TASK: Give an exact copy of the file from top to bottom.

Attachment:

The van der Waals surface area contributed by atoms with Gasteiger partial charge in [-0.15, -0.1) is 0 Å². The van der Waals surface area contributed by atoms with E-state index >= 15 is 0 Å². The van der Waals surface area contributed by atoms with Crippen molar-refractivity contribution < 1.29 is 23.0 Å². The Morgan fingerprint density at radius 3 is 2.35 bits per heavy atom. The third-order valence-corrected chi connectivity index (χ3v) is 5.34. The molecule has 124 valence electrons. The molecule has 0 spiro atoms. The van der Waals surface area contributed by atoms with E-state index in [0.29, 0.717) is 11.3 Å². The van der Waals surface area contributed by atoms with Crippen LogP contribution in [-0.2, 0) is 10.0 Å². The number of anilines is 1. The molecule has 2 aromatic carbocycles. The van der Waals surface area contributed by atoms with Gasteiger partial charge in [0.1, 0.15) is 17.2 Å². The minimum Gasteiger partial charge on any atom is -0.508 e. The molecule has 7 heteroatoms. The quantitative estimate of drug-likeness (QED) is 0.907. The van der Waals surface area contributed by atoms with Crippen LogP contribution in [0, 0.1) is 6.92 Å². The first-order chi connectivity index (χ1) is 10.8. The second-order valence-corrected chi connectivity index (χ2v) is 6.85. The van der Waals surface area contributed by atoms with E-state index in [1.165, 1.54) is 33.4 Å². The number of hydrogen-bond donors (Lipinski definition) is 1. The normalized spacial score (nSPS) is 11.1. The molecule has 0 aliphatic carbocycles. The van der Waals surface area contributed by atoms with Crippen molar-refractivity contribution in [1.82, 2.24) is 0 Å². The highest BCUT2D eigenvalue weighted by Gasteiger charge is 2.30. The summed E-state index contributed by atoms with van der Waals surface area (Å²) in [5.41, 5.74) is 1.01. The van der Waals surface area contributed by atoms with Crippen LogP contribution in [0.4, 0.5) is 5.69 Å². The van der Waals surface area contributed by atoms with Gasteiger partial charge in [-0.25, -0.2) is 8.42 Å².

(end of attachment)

The van der Waals surface area contributed by atoms with Gasteiger partial charge in [-0.15, -0.1) is 0 Å². The van der Waals surface area contributed by atoms with E-state index >= 15 is 0 Å². The van der Waals surface area contributed by atoms with Crippen molar-refractivity contribution < 1.29 is 23.0 Å². The Morgan fingerprint density at radius 3 is 2.35 bits per heavy atom. The third-order valence-corrected chi connectivity index (χ3v) is 5.34. The molecule has 124 valence electrons. The molecule has 0 spiro atoms. The van der Waals surface area contributed by atoms with E-state index in [0.29, 0.717) is 11.3 Å². The van der Waals surface area contributed by atoms with Crippen LogP contribution in [-0.2, 0) is 10.0 Å². The number of anilines is 1. The molecule has 2 aromatic carbocycles. The van der Waals surface area contributed by atoms with Gasteiger partial charge in [0.1, 0.15) is 17.2 Å². The minimum Gasteiger partial charge on any atom is -0.508 e. The molecule has 7 heteroatoms. The quantitative estimate of drug-likeness (QED) is 0.907. The van der Waals surface area contributed by atoms with Crippen LogP contribution in [0, 0.1) is 6.92 Å². The first-order chi connectivity index (χ1) is 10.8. The second-order valence-corrected chi connectivity index (χ2v) is 6.85. The van der Waals surface area contributed by atoms with E-state index in [1.165, 1.54) is 33.4 Å². The number of hydrogen-bond donors (Lipinski definition) is 1. The normalized spacial score (nSPS) is 11.1. The molecule has 0 aliphatic carbocycles. The van der Waals surface area contributed by atoms with Crippen molar-refractivity contribution in [1.82, 2.24) is 0 Å². The highest BCUT2D eigenvalue weighted by Gasteiger charge is 2.30. The summed E-state index contributed by atoms with van der Waals surface area (Å²) in [5.41, 5.74) is 1.01. The van der Waals surface area contributed by atoms with Crippen LogP contribution in [0.4, 0.5) is 5.69 Å². The van der Waals surface area contributed by atoms with Gasteiger partial charge in [-0.25, -0.2) is 8.42 Å².